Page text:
What Does the Average American Pay for Medicare Part B?
If your yearly income in 2019 was $88,000 or less (for individuals) or $176,000 or less (for couples), you will pay the standard premium of $148.50. However, if you make more than this, you’ll kick in more every month for your insurance. Depending on your income, you may pay 35, 50, 65, 80 or 85 percent of the total cost of the premium. Here is what you can expect to pay each month if you fall outside the standard premium:
Why Do I Have to Pay More for Medicare?
Since 2007, higher-income beneficiaries must pay more for Medicare Part B medical insurance. This is referred to as the Income-related Monthly Adjustment Amount or IRMAA. If you receive a letter from Social Security saying that you met IRMAA, you’ll have to pay more for Part B.
Additionally, you may also have to pay more for Part D or prescription drug coverage. The 2021 amounts range from $12.30 to $77.10. Keep in mind that Social Security looks at the tax return from two years prior.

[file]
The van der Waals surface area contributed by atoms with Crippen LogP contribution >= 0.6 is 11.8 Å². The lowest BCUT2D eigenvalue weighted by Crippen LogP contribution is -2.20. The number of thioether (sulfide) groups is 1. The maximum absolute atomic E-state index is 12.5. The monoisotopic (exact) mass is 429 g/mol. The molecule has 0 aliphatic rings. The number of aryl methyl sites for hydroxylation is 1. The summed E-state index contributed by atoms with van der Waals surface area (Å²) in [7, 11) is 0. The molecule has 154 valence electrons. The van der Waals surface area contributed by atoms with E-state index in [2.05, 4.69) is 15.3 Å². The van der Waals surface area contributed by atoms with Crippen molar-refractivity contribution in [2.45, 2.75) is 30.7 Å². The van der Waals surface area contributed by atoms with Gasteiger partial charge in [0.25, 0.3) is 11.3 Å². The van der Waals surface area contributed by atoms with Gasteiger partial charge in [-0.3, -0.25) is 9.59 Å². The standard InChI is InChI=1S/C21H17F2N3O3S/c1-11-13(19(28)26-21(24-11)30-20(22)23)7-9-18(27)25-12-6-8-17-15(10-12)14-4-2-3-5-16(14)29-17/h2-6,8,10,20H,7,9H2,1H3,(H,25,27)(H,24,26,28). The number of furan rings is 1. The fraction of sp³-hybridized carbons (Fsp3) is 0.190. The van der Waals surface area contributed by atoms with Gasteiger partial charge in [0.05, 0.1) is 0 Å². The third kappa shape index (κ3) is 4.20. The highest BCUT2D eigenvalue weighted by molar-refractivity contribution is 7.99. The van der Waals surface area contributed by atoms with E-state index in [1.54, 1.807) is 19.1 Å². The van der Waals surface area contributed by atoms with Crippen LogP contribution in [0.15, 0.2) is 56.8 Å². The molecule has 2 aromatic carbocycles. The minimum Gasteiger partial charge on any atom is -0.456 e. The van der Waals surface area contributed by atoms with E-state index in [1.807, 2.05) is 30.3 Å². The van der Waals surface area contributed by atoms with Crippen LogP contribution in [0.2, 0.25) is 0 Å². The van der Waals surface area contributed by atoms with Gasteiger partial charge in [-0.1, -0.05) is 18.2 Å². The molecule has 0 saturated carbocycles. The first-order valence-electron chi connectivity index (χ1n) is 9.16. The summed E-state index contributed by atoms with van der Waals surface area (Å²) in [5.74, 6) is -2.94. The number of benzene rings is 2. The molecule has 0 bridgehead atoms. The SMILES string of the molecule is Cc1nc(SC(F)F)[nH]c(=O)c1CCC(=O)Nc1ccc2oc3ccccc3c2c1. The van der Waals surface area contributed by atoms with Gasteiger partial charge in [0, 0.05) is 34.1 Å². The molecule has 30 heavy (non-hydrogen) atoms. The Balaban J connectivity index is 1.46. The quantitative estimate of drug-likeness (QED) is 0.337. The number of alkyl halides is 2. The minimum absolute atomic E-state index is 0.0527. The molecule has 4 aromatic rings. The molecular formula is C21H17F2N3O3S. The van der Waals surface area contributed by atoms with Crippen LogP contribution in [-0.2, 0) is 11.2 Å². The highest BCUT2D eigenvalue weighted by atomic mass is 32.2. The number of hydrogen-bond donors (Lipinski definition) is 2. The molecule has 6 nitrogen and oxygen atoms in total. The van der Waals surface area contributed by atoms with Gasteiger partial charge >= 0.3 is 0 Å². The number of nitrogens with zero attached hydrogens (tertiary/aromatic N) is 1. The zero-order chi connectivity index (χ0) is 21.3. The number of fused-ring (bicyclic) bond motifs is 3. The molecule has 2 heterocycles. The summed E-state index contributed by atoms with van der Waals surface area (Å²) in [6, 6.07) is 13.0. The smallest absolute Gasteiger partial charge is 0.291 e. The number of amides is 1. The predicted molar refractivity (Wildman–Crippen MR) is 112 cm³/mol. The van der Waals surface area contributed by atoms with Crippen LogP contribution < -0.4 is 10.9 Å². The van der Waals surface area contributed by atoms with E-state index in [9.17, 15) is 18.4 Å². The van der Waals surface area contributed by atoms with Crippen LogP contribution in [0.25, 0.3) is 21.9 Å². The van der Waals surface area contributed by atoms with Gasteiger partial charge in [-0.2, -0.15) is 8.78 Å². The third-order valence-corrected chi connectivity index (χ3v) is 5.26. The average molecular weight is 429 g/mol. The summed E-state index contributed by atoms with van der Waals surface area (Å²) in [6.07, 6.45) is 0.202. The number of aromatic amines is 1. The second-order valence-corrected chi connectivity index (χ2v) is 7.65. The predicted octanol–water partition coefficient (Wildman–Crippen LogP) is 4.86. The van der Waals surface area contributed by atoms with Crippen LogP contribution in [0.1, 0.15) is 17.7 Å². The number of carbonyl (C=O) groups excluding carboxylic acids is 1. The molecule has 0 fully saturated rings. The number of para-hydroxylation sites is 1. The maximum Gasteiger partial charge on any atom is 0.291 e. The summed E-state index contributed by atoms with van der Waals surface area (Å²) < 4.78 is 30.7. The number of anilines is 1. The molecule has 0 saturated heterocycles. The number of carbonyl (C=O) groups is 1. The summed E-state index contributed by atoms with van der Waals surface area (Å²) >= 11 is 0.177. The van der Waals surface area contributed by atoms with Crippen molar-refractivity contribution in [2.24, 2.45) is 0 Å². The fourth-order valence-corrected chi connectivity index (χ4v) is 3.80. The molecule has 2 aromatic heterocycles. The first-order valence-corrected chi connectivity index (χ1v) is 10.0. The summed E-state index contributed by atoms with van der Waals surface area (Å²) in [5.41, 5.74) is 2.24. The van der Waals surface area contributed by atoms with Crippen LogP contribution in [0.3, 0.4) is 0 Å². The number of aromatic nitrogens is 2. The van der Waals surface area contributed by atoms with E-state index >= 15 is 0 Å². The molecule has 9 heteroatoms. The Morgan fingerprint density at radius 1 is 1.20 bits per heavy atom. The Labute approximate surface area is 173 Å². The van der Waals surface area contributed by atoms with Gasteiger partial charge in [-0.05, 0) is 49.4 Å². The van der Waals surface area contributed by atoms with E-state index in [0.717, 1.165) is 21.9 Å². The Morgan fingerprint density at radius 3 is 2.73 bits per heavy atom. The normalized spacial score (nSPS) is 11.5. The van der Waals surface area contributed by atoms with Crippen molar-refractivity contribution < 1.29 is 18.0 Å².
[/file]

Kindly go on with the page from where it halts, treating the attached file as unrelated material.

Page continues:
What if I’m Paying More Needlessly?
While no one enjoys paying more for Medicare, the flip side is that you’re generating more income than the average American. However, there are some cases where you might be paying more than you need to. For example, a life-changing event can significantly decrease your income and affect the premium you have to pay for medical insurance.
Examples of life-changing events are:
- Death of spouse
- Work reduction
- Work stoppage
- Loss of income-producing property
- Loss or reduction of pension income
If any of these events occur and reduces your income, file a notice with the Social Security Administration to seek a reduction in Part B insurance. If you have additional questions regarding Medicare and Part B premiums, contact Leonard Financial Solutions today.